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Sybil (1976) (DVD)
Based on a true story, this telefilm debut in 1976 to extraordinary response. Sally Field - in an Emmy Award winning and career-turning performance - portrays Sybil, a woman suffering from multiple personality disorder who develops over 16 distinct personalities in order to cope and escape haunting memories of her harrowing childhood. Joanne Woodward plays the understanding and compassionate psychiatrist that helps Sybil confront her horrific past and eliminate her demons.]]>
The word "landmark" is fairly used in the case of Sybil: this 1976 TV movie brought new frankness to television, it raised the quality bar for the made-for-television movie, and it utterly changed the career of a future Oscar-winning actress. The film was based on the bestselling nonfiction book about a multiple-personality patient and her exhaustive therapy. It opens with a brilliant series of scenes that suggest how a young woman named Sybil (Sally Field) experiences unexplained blackouts, which brings her to the attention of a psychiatrist, Dr. Wilbur (Joanne Woodward). The film unfolds around the searching therapy sessions, laced with flashbacks to Sybil's toxic childhood. There's also a tentative romance between the lonely Sybil and a manchild (Brad Davis) who lives across the alley. Most notably, of course, there are the appearances of Sybil's alternate personalities, who express her strangled emotional life. Stewart Stern's sensitive script seems to flow organically from one scene to the next, and director Daniel Petrie frequently allows the camera to observe the acting acrobatics in long, challenging takes.
Woodward, who won an Oscar for playing a multiple-personality patient in The Three Faces of Eve, is all nurturing warmth as the steadfast doctor. But really this film was a sober coming-out party for Sally Field, who astonished viewers at the time by erasing all memories of Gidget and The Flying Nun, the bubblegum roles she'd mostly been known for. Field's work is anguished but non-actor-y, and despite the character's hidden personalities, she seems as clear as day in her performance. The production won four Emmys, not surprisingly including nods for Field, Stern, and Outstanding Special (Drama).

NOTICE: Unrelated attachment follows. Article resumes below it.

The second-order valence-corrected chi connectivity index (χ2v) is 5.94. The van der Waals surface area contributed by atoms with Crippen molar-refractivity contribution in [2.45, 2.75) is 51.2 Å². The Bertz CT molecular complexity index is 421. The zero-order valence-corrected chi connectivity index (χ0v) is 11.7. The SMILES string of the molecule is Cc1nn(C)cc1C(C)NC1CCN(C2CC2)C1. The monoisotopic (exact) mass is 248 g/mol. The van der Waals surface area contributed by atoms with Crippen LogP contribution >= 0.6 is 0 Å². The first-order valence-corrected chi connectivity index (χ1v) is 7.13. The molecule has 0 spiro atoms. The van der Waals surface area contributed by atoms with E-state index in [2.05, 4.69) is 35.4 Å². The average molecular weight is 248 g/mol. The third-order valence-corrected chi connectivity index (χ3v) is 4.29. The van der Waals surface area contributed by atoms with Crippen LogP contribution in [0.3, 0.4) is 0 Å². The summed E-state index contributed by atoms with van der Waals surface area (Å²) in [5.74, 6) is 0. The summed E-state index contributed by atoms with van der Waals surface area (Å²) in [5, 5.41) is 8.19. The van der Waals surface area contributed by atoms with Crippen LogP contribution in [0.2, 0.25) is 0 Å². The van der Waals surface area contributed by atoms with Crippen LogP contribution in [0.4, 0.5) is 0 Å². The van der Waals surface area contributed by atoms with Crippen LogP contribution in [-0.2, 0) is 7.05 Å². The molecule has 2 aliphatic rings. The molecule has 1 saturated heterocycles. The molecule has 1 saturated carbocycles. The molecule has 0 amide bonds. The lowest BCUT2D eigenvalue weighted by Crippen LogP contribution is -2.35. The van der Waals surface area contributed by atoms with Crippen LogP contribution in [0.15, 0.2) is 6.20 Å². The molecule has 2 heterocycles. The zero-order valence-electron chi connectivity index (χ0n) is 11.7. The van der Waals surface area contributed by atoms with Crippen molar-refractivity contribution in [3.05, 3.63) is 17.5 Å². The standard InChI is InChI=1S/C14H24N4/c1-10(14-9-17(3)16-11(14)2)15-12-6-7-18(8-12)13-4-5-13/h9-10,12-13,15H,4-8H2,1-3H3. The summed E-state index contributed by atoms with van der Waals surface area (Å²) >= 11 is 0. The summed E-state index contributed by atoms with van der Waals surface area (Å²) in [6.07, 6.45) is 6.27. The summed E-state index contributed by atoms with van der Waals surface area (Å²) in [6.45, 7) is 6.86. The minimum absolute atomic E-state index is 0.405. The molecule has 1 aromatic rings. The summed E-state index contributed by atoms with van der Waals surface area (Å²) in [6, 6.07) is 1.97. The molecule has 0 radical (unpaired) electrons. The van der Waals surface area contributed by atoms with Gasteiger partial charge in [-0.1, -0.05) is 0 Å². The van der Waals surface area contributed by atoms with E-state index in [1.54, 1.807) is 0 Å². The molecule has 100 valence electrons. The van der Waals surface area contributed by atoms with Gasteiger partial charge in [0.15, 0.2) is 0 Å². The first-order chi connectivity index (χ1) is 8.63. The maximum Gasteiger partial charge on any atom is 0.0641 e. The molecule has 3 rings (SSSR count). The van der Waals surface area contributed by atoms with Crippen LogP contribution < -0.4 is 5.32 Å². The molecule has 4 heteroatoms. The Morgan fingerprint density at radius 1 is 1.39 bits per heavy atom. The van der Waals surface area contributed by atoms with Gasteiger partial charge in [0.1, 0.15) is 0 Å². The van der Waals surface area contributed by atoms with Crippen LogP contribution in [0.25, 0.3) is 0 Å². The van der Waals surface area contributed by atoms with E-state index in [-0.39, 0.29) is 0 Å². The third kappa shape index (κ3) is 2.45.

The 187-minute movie takes up one disc; the second disc has informative featurettes about the making of the film. Examining Sybil is an absorbing hour-long documentary with comments from Field and Woodward, as well as executive producer Peter Dunne. It is dominated by the spellbinding storytelling of Stewart Stern, who developed the screenplay by spending time with the real Dr. Wilbur and listening to tapes of her sessions with Sybil. His tale of Sally Field's unlikely audition triumph is a small movie in itself. The Paintings of Sybil presents a generous selection of paintings by the real Sybil (who became a professor of art), along with recollections by one of her friends. Something listed on the DVD cover as "Sybil Therapy Session" is misleadingly titled, suggesting some kind of actual footage or transcript of the real Sybil and her treatment; in fact, it's Stewart Stern describing the harrowing process of listening to the doctor's tapes. The real Sybil (now deceased) remains protected, as she should. --Robert Horton
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1) It is so great to see a movie made back in the time when a New York City location was actually a New York City location. The actors really were on the streets of Big Apple and with filming costs so low up north in Canada, it's a rare thing.
2) I don't know that the extras contained really warranted a second disc. All this wasted space that could easily be saved with a double sided disc.
3) MOST HORRENDOUS IS THE MISLEADING BOX COPY FOR THE EXTRAS. On the box and in advertisements, it clearly states that one of the extras is "Sybil Therapy Session" leading one to believe that we will be privy to either videotape or audio tape of the actual Sybil in session or perhaps a deleted scene from the film. Not so. Not so at all. All it is is a few minutes of the screenwriter sitting in a chair talking about how he heard a few of the tapes and how amazing they were and how it helped in the writing of the script. That's it. It's practically just a sound bite culled from the larger interview they did with the writer and given its own title page. Just know there is absolutely no audio or video tape on this release of the actual "Sybil". SHAME ON THE STUDIO FOR FALSE ADVERTISING AND VERY DELIBERATE DECEPTION.
It's a great film and the transfer is wonderful but this anniversary release is in my opinion, almost ruined by this deception. What is the point of it? The movie and the actors deserved better.